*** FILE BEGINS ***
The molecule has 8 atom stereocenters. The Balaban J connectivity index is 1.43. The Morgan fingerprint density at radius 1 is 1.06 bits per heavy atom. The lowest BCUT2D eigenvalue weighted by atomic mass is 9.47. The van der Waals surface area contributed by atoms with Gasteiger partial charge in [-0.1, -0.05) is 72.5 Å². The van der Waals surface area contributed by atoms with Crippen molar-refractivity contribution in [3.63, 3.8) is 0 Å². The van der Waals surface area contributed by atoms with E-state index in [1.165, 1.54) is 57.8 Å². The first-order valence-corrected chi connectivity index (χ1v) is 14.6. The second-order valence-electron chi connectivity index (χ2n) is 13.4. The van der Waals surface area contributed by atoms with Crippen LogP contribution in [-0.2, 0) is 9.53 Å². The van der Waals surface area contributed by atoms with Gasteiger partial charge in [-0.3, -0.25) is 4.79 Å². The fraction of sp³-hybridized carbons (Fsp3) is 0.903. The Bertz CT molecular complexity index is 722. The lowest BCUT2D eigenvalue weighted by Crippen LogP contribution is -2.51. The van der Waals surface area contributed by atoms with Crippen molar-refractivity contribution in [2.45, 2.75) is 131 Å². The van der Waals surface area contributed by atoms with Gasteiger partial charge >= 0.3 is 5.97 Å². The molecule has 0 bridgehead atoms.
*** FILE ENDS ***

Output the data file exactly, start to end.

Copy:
The molecule has 8 atom stereocenters. The Balaban J connectivity index is 1.43. The Morgan fingerprint density at radius 1 is 1.06 bits per heavy atom. The lowest BCUT2D eigenvalue weighted by atomic mass is 9.47. The van der Waals surface area contributed by atoms with Gasteiger partial charge in [-0.1, -0.05) is 72.5 Å². The van der Waals surface area contributed by atoms with Crippen molar-refractivity contribution in [3.63, 3.8) is 0 Å². The van der Waals surface area contributed by atoms with E-state index in [1.165, 1.54) is 57.8 Å². The first-order valence-corrected chi connectivity index (χ1v) is 14.6. The second-order valence-electron chi connectivity index (χ2n) is 13.4. The van der Waals surface area contributed by atoms with Crippen LogP contribution in [-0.2, 0) is 9.53 Å². The van der Waals surface area contributed by atoms with Gasteiger partial charge in [-0.3, -0.25) is 4.79 Å². The fraction of sp³-hybridized carbons (Fsp3) is 0.903. The Bertz CT molecular complexity index is 722. The lowest BCUT2D eigenvalue weighted by Crippen LogP contribution is -2.51. The van der Waals surface area contributed by atoms with Crippen molar-refractivity contribution in [2.45, 2.75) is 131 Å². The van der Waals surface area contributed by atoms with Gasteiger partial charge >= 0.3 is 5.97 Å². The molecule has 0 bridgehead atoms.